Executive View: Climbing that First Job Rung

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Executive View/Marshall Loeb

Because he teaches at Temple University, just eight scabrous blocks from where he was raised as the son of a housemaid and a man who left when the boy was three, Walter Williams jokes that he never really broke out of the Philadelphia slums. As a kid, he drifted. He determined to make something of himself only when he was leaving the Army. Married, broke and 25, Williams drove a Yellow Cab, saved some money, went to California and invested the next ten years in study. "When I first attempted the written exam for a Ph.D. in economics at U.C.L.A., 17 people took it, and 15 flunked. I was among the 15." Williams earned his doctorate the second time around. Says he: "I'm glad that I got most of my education before it became fashionable for white people to give special treatment to black people."

An authority on blacks and jobs, Economist Williams, 43, is much in demand to write articles, give speeches, testify before Congress. The New Year finds him depressed, for a particular reason: on Jan. 1 the federal minimum wage went up from $2.90 to $3.10 an hour. In Williams' view, the rising minimum guarantees maximum unemployment for the young and unskilled, particularly blacks.

Almost all economists agree that hundreds of thousands of people cannot land jobs because their work is not worth the minimum wage. Williams calculates that this year's 7% increase in the minimum wage will cause unemployment among low-skilled black teen-agers to rise from 35% to at least 40%. He sees evidence all around: "How else do you explain the massive change from waiter service to self-service in restaurants? How else do you explain the absence of ushers in movies and youngsters at supermarkets to take your bags to the car? We have cut the bottom rungs off the economic ladder, and the consequence is that for the first time in U.S. history, we have developed a permanent welfare class."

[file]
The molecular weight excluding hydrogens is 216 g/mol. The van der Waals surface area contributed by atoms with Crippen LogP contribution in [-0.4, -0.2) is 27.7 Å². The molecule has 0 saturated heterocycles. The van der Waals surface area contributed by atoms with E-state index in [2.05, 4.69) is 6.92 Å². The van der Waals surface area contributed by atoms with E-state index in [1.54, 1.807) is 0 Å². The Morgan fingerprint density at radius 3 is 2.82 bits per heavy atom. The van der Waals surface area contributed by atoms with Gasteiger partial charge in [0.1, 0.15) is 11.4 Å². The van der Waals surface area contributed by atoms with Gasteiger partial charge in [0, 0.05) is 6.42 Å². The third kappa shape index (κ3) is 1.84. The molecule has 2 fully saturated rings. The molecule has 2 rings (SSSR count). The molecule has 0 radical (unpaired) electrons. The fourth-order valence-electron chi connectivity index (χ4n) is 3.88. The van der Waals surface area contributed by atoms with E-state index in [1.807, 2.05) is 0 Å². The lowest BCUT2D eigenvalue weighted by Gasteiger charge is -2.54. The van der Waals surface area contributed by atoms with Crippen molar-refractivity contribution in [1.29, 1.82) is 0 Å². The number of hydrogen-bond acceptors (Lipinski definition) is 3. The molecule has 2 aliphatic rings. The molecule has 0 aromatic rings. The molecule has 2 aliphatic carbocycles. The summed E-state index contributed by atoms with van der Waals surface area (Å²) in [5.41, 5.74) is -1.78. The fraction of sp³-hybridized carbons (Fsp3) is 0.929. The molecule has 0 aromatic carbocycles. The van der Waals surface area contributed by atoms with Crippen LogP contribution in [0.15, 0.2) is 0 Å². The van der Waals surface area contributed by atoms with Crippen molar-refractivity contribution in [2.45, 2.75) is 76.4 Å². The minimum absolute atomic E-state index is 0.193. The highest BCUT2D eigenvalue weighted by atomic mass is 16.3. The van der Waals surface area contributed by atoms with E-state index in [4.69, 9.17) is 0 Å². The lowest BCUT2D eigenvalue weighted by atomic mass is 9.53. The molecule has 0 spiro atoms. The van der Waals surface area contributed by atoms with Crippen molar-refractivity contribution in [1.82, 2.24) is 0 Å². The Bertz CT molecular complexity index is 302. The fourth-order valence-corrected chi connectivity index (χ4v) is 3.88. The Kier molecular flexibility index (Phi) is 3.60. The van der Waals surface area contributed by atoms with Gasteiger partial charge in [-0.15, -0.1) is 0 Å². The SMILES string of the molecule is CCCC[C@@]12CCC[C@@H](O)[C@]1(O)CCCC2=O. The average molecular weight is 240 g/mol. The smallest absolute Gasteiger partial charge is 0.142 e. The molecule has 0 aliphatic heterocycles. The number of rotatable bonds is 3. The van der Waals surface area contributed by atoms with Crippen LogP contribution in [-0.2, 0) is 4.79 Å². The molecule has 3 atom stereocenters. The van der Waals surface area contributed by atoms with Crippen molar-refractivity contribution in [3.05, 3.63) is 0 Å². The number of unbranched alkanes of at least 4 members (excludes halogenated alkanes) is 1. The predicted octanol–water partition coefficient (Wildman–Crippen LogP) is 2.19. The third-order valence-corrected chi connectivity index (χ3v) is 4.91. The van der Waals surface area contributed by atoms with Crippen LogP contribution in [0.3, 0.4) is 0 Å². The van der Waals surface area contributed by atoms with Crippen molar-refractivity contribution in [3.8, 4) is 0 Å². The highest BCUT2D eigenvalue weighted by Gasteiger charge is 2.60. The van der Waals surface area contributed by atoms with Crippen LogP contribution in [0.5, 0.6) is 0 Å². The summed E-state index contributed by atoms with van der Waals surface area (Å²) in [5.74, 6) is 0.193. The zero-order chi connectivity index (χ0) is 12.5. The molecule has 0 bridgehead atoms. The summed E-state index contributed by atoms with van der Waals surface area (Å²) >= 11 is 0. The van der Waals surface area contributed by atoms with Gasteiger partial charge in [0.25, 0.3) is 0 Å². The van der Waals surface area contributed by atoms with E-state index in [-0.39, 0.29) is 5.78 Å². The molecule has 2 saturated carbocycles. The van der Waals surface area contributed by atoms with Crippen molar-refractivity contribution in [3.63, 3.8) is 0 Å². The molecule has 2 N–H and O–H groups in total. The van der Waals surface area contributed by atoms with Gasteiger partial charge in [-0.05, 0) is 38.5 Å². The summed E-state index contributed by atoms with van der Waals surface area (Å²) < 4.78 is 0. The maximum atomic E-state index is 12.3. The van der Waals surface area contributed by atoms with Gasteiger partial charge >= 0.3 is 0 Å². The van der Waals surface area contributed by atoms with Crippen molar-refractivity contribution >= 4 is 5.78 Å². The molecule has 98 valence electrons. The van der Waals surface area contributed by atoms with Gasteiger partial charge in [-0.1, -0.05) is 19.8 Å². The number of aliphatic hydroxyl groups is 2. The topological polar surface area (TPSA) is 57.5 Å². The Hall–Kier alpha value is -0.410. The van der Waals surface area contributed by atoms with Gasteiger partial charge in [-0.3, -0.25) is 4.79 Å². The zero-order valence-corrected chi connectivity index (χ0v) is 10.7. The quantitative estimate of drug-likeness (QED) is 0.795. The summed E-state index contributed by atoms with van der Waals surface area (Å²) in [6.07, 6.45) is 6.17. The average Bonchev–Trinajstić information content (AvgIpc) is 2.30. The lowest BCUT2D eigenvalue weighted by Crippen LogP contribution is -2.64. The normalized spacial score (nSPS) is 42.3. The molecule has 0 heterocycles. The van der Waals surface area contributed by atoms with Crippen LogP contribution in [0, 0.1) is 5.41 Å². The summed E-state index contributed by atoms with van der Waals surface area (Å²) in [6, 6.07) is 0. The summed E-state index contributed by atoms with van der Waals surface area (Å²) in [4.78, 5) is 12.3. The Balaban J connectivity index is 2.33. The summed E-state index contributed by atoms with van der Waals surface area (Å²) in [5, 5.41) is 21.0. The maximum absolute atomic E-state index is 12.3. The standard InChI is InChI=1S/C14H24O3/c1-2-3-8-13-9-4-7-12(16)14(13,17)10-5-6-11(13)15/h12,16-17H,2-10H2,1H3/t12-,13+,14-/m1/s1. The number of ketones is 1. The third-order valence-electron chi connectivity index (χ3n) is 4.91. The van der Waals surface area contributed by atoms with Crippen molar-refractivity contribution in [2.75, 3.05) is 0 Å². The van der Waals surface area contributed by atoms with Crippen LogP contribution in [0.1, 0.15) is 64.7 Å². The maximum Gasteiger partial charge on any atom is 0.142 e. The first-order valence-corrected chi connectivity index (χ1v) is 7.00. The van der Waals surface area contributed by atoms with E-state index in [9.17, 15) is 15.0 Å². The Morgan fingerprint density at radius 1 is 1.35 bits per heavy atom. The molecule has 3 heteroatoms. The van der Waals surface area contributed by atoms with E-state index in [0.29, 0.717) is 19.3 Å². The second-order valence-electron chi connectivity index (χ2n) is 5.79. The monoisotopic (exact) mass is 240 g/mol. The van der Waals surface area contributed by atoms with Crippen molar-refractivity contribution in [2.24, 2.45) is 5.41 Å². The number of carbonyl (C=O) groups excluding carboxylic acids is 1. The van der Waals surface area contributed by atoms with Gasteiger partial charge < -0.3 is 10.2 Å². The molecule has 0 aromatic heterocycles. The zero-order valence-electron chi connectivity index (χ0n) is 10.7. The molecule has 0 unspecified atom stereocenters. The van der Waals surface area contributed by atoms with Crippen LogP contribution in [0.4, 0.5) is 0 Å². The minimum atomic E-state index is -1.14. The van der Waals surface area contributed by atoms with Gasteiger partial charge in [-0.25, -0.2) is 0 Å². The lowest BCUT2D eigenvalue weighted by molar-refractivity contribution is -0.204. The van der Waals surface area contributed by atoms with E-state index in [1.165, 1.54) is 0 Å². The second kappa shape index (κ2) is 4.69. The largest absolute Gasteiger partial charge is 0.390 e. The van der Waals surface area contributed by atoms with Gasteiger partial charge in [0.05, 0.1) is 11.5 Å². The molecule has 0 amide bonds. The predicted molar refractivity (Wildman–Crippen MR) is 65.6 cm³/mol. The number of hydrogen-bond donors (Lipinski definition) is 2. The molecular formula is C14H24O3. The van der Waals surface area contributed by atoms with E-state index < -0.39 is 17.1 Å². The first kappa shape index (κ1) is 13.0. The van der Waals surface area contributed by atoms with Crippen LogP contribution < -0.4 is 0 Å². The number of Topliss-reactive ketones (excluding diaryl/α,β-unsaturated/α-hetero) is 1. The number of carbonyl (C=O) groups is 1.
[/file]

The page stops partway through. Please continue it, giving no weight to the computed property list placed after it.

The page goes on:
At very least, says Williams, the wage law should be amended to provide youth differential, allowing employers to pay people under 20 less than the federal minimum. This would create no hardship because almost all people on the minimum wage are unmarried or part-time employees; no more than one-half of 1% are responsible for supporting a family.

More heretically, Williams believes that "child labor laws should be reexamined. Back in the 1930s, they protected young people from working in cold and damp or dangerous mines. Today these same laws protect them from working in air-conditioned offices. If a 14-year-old is not benefiting from school, perhaps he should be allowed to leave and get work in a car wash. Perhaps then he will discover he cannot get ahead without an education, and that lesson in life will motivate him to return to school."

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